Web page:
182.0 calories; 14% calories from fat; 3.1g total fat; 0.0mg cholesterol; 40.4mg sodium; 237.6mg potassium; 33.3g carbohydrates; 2.5g fiber; 24.1g sugar; 30.7g net carbs; 7.1g protein; 3.4 points.

If you use hemp milk and agave, and NO protein powder, they are are as follows:
160.1 calories; 13% calories from fat; 2.5g total fat; 0.0mg cholesterol; 28.1mg sodium; 237.6mg potassium; 32.3g carbohydrates; 1.8g fiber; 24.7g sugar; 30.4g net carbs; 3.4g protein; 3.0 points.

If you use hemp milk and the same amount of sugar instead of agave, and NO protein powder, they are as follows:
169.4 calories; 13% calories from fat; 2.5g total fat; 0.0mg cholesterol; 28.1mg sodium; 237.7mg potassium; 34.2g carbohydrates; 1.8g fiber; 26.6g sugar; 32.4g net carbs; 3.4g protein; 3.2 points.

If you use hemp milk and agave, and the optional hemp protein powder, they are as follows:
191.8 calories; 18% calories from fat; 3.9g total fat; 0.0mg cholesterol; 31.7mg sodium; 237.6mg potassium; 33.5g carbohydrates; 2.8g fiber; 24.9g sugar; 30.7g net carbs; 6.9g protein; 3.6 points.

If you use hemp milk and agave and use hemp protein powder with extra fiber, they are as follows:
190.1 calories; 15% calories from fat; 3.2g total fat; 0.0mg cholesterol; 30.5mg sodium; 237.6mg potassium; 35.6g carbohydrates; 5.2g fiber; 24.7g sugar; 30.4g net carbs; 6.0g protein; 3.3 points.




Printable Recipe

BRYANNA'S SOY OR HEMP/PINEAPPLE AVENA (OR CUAQUER)-- LATIN AMERICAN OAT SMOOTHIE (Version #2)
Servings: 4

This is a higher-protein version of my original one, without adding protein powder. Soy and hemp milks contain considerably more protein than other non-dairy milks. NOTE: You need to make this ahead of time and chill it.

1/2 cup rolled oats
2 cups soymilk or hemp milk
1 cup soymilk or hemp milk
19 oz can unsweetened pineapple chunks with juice (or about 2 cups of fresh pineapple chunks)
1 teaspoon cinnamon
1 1/2 tablespoons agave nectar or organic sugar

You can cook the oats in the 2 cups soy or hemp milk in a small pot, turning the heat down when it boils and cooking it until it is thick and bubbly. I used the microwave oven-- place the oats and soy or hemp milk in a 2 qt. microwave-save bowl (to avoid boil-overs) and cook on high 2 minutes, then 50% power for 3 minutes. Let it cool a bit.

Scoop the oatmeal into a blender with the rest of the ingredients. Blend until completely smooth. Taste for sweetener. Pour into a pitcher and refrigerate.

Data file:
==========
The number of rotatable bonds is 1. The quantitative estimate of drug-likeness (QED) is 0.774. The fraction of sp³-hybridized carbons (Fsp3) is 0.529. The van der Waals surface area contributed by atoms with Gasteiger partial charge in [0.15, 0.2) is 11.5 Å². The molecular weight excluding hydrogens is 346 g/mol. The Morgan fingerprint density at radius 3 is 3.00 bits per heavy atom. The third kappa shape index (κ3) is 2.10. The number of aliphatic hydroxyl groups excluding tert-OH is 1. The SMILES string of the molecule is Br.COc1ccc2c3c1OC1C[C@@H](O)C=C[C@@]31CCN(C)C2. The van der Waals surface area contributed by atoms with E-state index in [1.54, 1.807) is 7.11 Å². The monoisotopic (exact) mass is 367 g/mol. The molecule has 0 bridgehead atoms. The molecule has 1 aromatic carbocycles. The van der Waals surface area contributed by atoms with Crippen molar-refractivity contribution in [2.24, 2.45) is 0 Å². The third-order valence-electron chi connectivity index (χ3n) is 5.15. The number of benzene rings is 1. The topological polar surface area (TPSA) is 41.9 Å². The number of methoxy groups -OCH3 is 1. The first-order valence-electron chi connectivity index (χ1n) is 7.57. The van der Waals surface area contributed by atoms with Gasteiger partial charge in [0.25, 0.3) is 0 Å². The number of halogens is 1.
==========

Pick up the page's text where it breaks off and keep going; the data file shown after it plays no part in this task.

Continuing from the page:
Nutrition Facts (Nutrition Facts were calculated using soymilk and agave nectar.) Nutrition (per serving): 185.9 calories; 15% calories from fat; 3.4g total fat; 0.0mg cholesterol; 99.5mg sodium; 237.6mg potassium; 35.1g carbohydrates; 1.6g fiber; 25.4g sugar; 33.5g net carbs; 6.3g protein; 3.7 points.

NUTRITION FACTS FOR VARIATIONS:

If you use agave and hemp milk, they are as follows: 
215.1 calories; 24% calories from fat; 6.0g total fat; 0.0mg cholesterol; 73.3mg sodium; 237.6mg potassium; 35.8g carbohydrates; 2.3g fiber; 27.7g sugar; 33.4g net carbs; 5.9g protein; 4.3 points..

If you use soymilk and sugar, they are as follows:
195.2 calories; 14% calories from fat; 3.4g total fat; 0.0mg cholesterol; 99.5mg sodium; 237.7mg potassium; 37.0g carbohydrates; 1.6g fiber; 27.3g sugar; 35.4g net carbs; 6.3g protein; 3.9 points

If you use hemp milk and sugar, they are as follows:
224.4 calories; 23% calories from fat; 6.0g total fat; 0.0mg cholesterol; 73.3mg sodium; 237.7mg potassium; 37.7g carbohydrates; 2.3g fiber; 29.6g sugar; 35.4g net carbs; 5.9g protein; 4.5 points.

Enjoy!

Sunday, May 16, 2010

"PERUVIAN PENECILLIN", VEGAN-STYLE (PERUVIAN "CHICKEN" SOUP, MY VERSION)

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I meant to blog earlier, but I was tired from my Portland blog-blitz and my poor mom went into hospital this week! She, typically, did not tell me she wasn't feeling well (some people are complainers-- I wish my mom would complain more!), so, when I went to see her, I was shocked at how wheezy and rattly her chest was and how weak she was-- she is generally in very good health. (She still was dressed to go, with her hair up and make-up on, at 92!) Whisked her off to her doctor, who told us to get her to hospital right away. Turns out she had congestive heart failure (water in heart and lung tissues)! So she is still there, but feeling better and not on so much oxygen. My stepson Sean saw her last night and said she had finished the book she was reading and had make-up on-- a good sign!

Anyway, I have been reading about Peruvian food (some of you may know that my father was Peruvian) and also about breakfast in different countries, so this blog is a combination of those two interests. In Peru, depending on where you live, and probably your economic status, a typical breakfast (desayuno) might be a sweet bun, baguette, or some other kind of bread (mostly white) with coffee. (I remember it being cafe con leche, or, basically, a latte, when I was there.) But it could also be fruit, a sandwich, scrambled eggs, cheese, a Peruvian tamale or humita ( a sweet tamale), even beans or stews. Sounds good to me-- I like savory things for breakfast.

(Another interesting snack and breakfast is a fruit and oatmeal drink [taken hot or cold] called Avena or Cuaquer [Spanish translation of "Quaker", for the oats!]. It's popular in Latin America, especially Peru and Ecuador. I'll work on that for another post and I'm anxious to run it by my youngest daughter-- her son is part Ecuadorian as well as part Peruvian.  UPDATE: here's the recipe!)